Mixing Science Fact and Fiction in Mira Forecasts the FutureI was looking for a fun way to write about the sciences, and I thought of the weather. I love kids nonfiction, but I’m a fiction writer. I brainstormed a way to build a story around it, and that story turned into MIRA FORECASTS THE FUTURE.
When I was growing up, my family was obsessed with the weather, and once we got cable, we watched The Weather Channel every night. Until then, the weather had just been a few square inches of the newspaper or a few minutes of the nightly news. We had a thermometer, barometer, windvanes, and rain gauges, but I didn’t forecast the weather myself -- it was more of a spectator sport.
It doesn’t need to be. Children can observe and track the weather with very few tools -- just a thermometer and their own eyes. And with easy availability of weather apps and satellite photos, they have tools at their disposal that Mira never dreamed of.
Turning Weather into a Story
|Kell Andrews, author|
Mira Forecasts the Future
From there I came up with Mira, an inept fortuneteller turned weather wonder girl whose predictions her whole beach town comes to rely on. New to fiction/nonfiction hybrids, I studied a lot of texts, and one I liked a lot was Lemonade in Winter: A Book About Two Kids Counting Money, by Emily Jenkins, illustrated by Brian Karas. So I wrote the weather information as backmatter.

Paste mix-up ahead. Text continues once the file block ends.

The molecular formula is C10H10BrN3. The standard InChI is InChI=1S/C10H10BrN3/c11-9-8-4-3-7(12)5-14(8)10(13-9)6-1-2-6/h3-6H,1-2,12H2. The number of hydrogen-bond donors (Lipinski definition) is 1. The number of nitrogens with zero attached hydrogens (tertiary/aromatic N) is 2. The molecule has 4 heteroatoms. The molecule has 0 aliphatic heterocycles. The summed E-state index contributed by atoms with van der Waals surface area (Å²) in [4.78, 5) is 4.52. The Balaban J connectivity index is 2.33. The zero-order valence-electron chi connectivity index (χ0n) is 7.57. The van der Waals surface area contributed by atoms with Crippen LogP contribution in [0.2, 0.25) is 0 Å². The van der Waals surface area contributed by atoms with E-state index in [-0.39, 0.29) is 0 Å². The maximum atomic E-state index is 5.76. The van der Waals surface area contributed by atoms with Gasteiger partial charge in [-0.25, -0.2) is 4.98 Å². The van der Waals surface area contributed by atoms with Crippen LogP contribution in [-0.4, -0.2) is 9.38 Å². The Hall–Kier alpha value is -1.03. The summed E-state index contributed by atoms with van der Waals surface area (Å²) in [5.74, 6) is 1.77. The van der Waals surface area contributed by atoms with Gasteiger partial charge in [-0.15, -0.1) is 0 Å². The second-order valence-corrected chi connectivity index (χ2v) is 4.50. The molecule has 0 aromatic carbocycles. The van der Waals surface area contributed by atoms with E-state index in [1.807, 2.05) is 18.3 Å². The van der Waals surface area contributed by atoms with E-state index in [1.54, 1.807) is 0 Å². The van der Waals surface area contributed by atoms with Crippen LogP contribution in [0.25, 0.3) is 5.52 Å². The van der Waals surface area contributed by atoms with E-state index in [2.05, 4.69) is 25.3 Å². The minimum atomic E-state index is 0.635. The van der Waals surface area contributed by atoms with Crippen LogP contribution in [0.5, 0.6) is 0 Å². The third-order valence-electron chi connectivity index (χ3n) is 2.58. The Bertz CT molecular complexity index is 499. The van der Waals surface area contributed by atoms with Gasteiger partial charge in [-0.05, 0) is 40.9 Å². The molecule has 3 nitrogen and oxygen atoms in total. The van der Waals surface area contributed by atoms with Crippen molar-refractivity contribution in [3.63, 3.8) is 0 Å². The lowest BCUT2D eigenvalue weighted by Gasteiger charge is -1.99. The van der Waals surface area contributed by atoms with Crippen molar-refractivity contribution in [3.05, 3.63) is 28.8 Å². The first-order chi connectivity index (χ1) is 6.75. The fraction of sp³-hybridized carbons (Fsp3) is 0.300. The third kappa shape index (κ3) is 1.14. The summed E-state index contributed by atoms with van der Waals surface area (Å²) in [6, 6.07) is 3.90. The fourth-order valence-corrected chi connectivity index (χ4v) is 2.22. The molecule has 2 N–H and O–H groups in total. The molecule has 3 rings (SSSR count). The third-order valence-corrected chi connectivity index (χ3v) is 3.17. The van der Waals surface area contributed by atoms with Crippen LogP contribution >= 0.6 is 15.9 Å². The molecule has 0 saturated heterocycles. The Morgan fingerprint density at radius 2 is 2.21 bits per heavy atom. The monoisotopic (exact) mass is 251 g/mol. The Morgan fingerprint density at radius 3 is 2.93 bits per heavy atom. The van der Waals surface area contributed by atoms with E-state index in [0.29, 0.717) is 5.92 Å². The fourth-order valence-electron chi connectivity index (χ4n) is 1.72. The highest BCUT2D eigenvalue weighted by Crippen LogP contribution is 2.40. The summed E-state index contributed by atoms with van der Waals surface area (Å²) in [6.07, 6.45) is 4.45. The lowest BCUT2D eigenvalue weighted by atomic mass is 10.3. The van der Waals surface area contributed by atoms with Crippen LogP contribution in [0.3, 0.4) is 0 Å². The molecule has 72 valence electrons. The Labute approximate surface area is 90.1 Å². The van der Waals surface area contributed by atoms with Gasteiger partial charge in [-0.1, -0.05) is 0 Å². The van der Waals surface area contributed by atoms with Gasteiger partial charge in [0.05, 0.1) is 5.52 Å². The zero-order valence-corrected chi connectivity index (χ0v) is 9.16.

Later, when I was working with Sterling Kids, editor Zaneta Jung asked my to incorporate the factual information into the story, and illustrator Lissy Marlin turned into a visual in the middle of the book as Mira researches in the library before she tries her own hand at meteorology.
I hope readers get inspired by Mira’s love of weather -- whether they make their own predictions or get fascinated by another area of science. There’s so much kids can do now to learn about and participate in science -- it’s much easier to forecast the future if you start working towards it now.
May be purchased at Barnes & Noble
About the book: Telling the future is a gift: you either have it, or you don’t. And Mira, daughter of the famous fortune teller Madame Mirabella, just doesn't. When Madame gazes into the crystal ball, magic swirls. When Mira looks . . . nothing. Then one day Mira gets a pinwheel and a windsock, she finds her own form of “magic” in the science of predicting the weather—and saves the day for everyone! This engaging tale, with a fun touch of science thrown in, helps kids understand that we all have our own special talent.
Begins June 22
ENDS July 13 @ 12:01 a.m. EDT
Open to USA & CANADA addresses only.
NOTE: This story does incorporate the skills of Mira's mother, Madame Mirabella, who is a fortune teller at the beach and Mira bemoaning the fact that she does not have the fortune telling skill as well. I appreciate Mira's discovering points about predicting the weather and it makes for a cute story.